There’s much to celebrate this weekend: Prince Harry and Meghan Markle’s royal wedding! Shavuot! The return of allergy season!
Ok, maybe not that last one. For the first two items, the Forward has your needs covered: Check out our complete guide to Shavuot, including a surprising number of entries about the holiday’s connection to marijuana, as well as our guide to hosting a royal wedding watch party.
There’s a lot to get excited about in this week’s new nonfiction releases. “The Lives of the Surrealists” by Desmond Morris, himself a surrealist artist who knew many of his subjects, is particularly promising; also worth considering are Eli Maor’s “Music by the Numbers: From Pythagoras to Schoenberg” and Jim Holt’s “When Einstein Walked With Gödel: Excursions to the Edge of Thought.”
The Bill Holderman-directed comedy “The Book Club,” which is about a group of older women reading “Fifty Shades of Grey,” has so far gotten promising reviews; it sounds like the perfect weekend pick-me-up. Decidedly less heartwarming will be the HBO adaptation of Ray Bradbury’s “Fahrenheit 451,” which stars Michael B. Jordan and Michael Shannon and premieres on Saturday. And if you’ve decided to wake up in the wee hours on Saturday morning to catch the royal wedding, get ready for the spectacle by reading Forward editor-in-chief Jane Eisner’s essay about her experience covering the 1986 wedding of Prince Andrew and Sarah Ferguson.
3) New York City
Head to the Bronx on Saturday for the inaugural Bronx Book Festival, which will feature authors like Daniel José Older, Arlene Alda and Heidi Heilig. On Saturday night, celebrate Shavuot at the 14th Street Y with “Into the Night,” Downtown Jewish Life’s annual program of cultural conversation, performance and learning. If you’re in the mood for a museum, the exhibit “Chaim Soutine: Flesh” at the Jewish Museum is a worthy option. Read my review, here.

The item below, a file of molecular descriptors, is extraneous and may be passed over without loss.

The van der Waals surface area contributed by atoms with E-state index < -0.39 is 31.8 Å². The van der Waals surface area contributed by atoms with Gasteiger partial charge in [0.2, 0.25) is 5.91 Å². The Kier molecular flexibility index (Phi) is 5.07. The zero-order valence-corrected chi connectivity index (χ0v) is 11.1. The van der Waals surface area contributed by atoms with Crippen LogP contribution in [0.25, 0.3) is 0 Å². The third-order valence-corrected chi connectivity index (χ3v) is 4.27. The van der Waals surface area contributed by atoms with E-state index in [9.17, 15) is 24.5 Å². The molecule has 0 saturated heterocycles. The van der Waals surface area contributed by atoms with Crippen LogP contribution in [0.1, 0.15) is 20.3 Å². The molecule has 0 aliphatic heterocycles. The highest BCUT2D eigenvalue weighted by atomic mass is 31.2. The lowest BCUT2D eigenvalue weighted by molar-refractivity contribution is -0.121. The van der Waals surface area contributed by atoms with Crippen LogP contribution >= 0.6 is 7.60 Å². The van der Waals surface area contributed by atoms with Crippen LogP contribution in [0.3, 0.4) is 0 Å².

4) Washington D.C.
In case you haven’t noticed, it’s Leonard Bernstein’s centennial. D.C. has a particularly Bernstein-centric weekend, beginning with the Library of Congress’s all-day Saturday event “Leonard Bernstein’s America: Celebrating the Collection.” On Sunday, the Cathedral Choral Society honors Bernstein’s commitment to pacifist causes with the concert “Bernstein: Ode to Freedom.” If that’s not enough for you, you can also see the Washington National Opera’s production of Bernstein’s “Candide” all weekend at the Kennedy Center. If you’re ready to celebrate a different American icon, head to a Friday-night screening of the new documentary “RBG” with Robert Barnes, The Washington Post’s Supreme Court reporter.
Friday and Saturday, head to the 9th annual Chicago Zine Fest to learn about the cutting edge in independent publishing. Saturday night, catch folk musician Lucy Kaplansky at the Old Town School of Folk Music. And if you’re prepared for some heavier material, attend a performance of “colimbinus,” a new work of documentary theater about the Columbine High School massacre, at Steppenwolf Theatre.
6) Los Angeles
Bernstein makes an appearance in L.A. this weekend, as well, with Sunday’s “A Place for Us — A Symphonic and Choral Performance” at the Skirball Center. The concert by the Harmony Project and Urban Voices Project features students from across the city performing Bernstein’s immortal “Somewhere,” from “West Side Story.” Saturday, escape with a performance of the Pacific Festival Ballet’s “The Sleeping Beauty,” which stars one Talia Leibowitz as the titular princess. And while my father, who once starred in the Virgil Thompson and Gertrude Stein opera “The Mother of Us All,” has deemed the work intolerable, if you think Stein is fine you can see one of this weekend’s Opera UCLA performances of the work.